Solar cars get ready to race
Posted by Car Geek on September 30, 2007
The World Solar Challenge is celebrating 20 years this year, and continues to go from strength to strength with renewed interest in sustainable transport, as well as continued improvements in technology that have seen the speeds of these vehicles more than double in the two decades that the competition has been running.
The event, in which teams design and build a vehicle capable of running purely on solar power and race them for 3000 km from Darwin to Adelaide across some of Australia’s harshest environments, will run from October 21 to 28 and attracts teams from high schools, universities and research groups around the world. Sixty-one teams from twenty countries will compete this year, with the event expanding to promote sustainable combustion-engine vehicles in its Greenfleet Technology Class as well as prototype experimental vehicles, such as the University of South Australia’s “Trev” electric vehicle and the H2Solar hybrid vehicle from Japan’s Team JonaSun.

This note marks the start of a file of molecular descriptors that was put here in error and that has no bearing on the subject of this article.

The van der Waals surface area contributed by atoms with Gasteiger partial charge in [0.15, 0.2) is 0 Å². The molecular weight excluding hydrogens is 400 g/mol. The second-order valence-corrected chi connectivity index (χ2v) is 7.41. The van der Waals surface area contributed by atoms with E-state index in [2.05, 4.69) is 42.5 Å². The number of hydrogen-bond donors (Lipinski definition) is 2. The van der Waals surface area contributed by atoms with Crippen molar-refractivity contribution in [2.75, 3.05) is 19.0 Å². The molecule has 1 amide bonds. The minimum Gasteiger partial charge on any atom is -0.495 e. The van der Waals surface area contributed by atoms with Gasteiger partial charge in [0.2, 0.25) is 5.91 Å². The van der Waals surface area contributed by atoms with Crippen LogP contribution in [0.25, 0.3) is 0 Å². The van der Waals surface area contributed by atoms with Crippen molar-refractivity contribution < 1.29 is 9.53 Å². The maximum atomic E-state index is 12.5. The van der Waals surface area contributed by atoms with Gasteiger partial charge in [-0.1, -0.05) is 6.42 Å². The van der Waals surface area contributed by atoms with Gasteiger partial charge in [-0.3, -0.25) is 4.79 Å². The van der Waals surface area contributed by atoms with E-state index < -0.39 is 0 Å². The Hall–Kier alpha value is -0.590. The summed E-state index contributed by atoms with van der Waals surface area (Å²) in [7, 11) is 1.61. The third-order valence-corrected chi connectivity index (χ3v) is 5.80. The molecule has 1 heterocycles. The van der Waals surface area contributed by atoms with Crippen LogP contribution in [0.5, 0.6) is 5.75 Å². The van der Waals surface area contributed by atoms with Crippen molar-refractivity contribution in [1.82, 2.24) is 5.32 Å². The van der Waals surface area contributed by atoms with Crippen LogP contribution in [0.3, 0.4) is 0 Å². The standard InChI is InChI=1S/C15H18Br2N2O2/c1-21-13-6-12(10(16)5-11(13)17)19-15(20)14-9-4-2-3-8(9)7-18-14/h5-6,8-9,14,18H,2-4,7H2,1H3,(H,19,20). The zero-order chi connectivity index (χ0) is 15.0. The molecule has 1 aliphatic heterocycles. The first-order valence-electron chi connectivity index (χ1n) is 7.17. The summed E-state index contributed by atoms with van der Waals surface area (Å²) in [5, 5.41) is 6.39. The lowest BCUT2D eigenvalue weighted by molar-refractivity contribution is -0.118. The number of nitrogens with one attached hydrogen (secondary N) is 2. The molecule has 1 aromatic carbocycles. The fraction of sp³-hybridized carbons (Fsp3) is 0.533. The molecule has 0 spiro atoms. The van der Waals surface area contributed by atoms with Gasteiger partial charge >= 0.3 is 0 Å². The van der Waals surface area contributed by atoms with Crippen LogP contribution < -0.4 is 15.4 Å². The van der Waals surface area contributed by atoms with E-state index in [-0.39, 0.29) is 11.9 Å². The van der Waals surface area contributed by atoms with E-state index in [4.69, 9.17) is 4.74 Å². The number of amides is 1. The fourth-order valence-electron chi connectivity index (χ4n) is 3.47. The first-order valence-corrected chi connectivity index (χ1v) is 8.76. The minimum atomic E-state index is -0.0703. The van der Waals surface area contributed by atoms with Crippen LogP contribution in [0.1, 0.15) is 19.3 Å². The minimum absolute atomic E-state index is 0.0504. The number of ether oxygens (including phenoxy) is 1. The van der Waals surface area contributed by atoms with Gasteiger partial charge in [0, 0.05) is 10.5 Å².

The steady increase in solar panel efficiency over the last two decades has helped the competition, with event director Chris Selwood saying that the solar panels being used are twice as efficient as they were when the event started.
“Certainly 20 years ago, most photovoltaic cells were in the realms of experimental devices,” he said. “Winning speed was 67km/h average in the first event.
“At the last event in 2005, the winning team averaged 103km/h and clicked a maximum speed of 147km/h at one point.
“We are now trying to bring some practical attributes to the solar car, that people can get in and out themselves and sit upright.”
Anyone interested in watching the race, or participating in the 2009 event, can find information through the World Solar Challenge website.